How a Law is Made: Trump Edition

Most presidents begin their first term by proposing legislation. Not Donald Trump. It isn’t surprising that he does everything differently and this is no exception. However, his approach of issuing a blizzard of executive orders — which is amusing considering how much he criticized this practice under President Obama — marks a major departure in the way legislation happens in the United States. Could this be the way that dictatorship begins coming out with a bang but with a whimper?

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About Ted Rall

Ted Rall is the political cartoonist at, editor-in-chief of, a graphic novelist and author of many books of art and prose, and an occasional war correspondent. He is the author of the biography "Trump," to be published in July 2016.

4 thoughts on “How a Law is Made: Trump Edition

  1. Don’t take this as a defense of Tiny Donnie, but he has issued 1 fewer executive order through his first 50 days than his predecessor. “Blizzard of executive orders” seems a relative term. And they’re just about even on presidential executive memoranda, as well (which tend to get overlooked even more than the EOs).

    Obama in 2009:

    Trump (so far):

    Although Ted’s point regarding the “conservative” whining about Obama’s supposed tyrannical overreach via abuse of executive orders is well taken, considering that Obama issued fewer EOs per year since any administration since Grover Cleveland’s first term.

    But like Henri said, shouldn’t a party that practically has total control of the legislative process at the federal level be um… legislating? Their difficulty in getting anything passed demonstrates Paul Krugman’s observation that the GOP is pretty much incompetent at any sort of governing.

    • Many thanks, GrayArea, for taking the trouble to put Mr Trump’s use of so-called «executive orders» in perspective ! It is worth noting that during the first two years of the Obama administration, Mr Obama had a Democratic congress (the 111th), i e, the Democratic Party enjoyed a majority in both chambers. I repeat : what do these facts – that US presidents seem to utilise this tool to a surprising degree, even when their (ostensible) party has control of the legislative branch – tell us about the manner in which the USA is actually run, as opposed to the version propagated in civics class (or whatever it’s now called) ?…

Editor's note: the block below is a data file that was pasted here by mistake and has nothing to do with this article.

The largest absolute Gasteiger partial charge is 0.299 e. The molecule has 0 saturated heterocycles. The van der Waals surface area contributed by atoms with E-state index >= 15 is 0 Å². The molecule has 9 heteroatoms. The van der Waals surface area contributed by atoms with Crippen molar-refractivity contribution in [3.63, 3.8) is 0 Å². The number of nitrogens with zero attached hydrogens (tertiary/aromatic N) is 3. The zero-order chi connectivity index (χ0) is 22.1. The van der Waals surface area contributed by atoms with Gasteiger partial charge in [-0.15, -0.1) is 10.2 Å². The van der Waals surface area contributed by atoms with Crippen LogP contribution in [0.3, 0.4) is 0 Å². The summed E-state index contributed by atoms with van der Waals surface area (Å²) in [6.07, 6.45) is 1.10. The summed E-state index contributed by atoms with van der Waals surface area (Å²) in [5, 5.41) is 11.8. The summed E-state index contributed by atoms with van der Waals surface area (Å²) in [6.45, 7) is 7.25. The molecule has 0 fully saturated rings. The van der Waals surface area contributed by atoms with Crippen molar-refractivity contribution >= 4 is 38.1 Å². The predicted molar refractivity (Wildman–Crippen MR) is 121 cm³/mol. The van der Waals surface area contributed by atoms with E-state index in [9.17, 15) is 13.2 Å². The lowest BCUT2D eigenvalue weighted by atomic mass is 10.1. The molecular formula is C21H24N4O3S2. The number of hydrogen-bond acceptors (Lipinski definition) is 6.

2. The interesting thing is that Mr Trump & Co are resorting to «executive orders» despite his (ostensible) party controlling the legislature. What does that tell us about the manner in which the USA is actually run, as opposed to the version propagated in civics class (or whatever it’s now called) ?…


    • It’s good to be king. You get to go around all those messy arguments and votes in the legislature. Get things done!

      The idea of an ‘executive order’ isn’t really grounded in the constitution, the legislature is supposed to make laws – not the executive. He’s just supposed make sure that laws are executed.

      Of course – in order to do so – one must be familiar with those laws in the first place. I’m fairly certain the Commander in Tweet is not.

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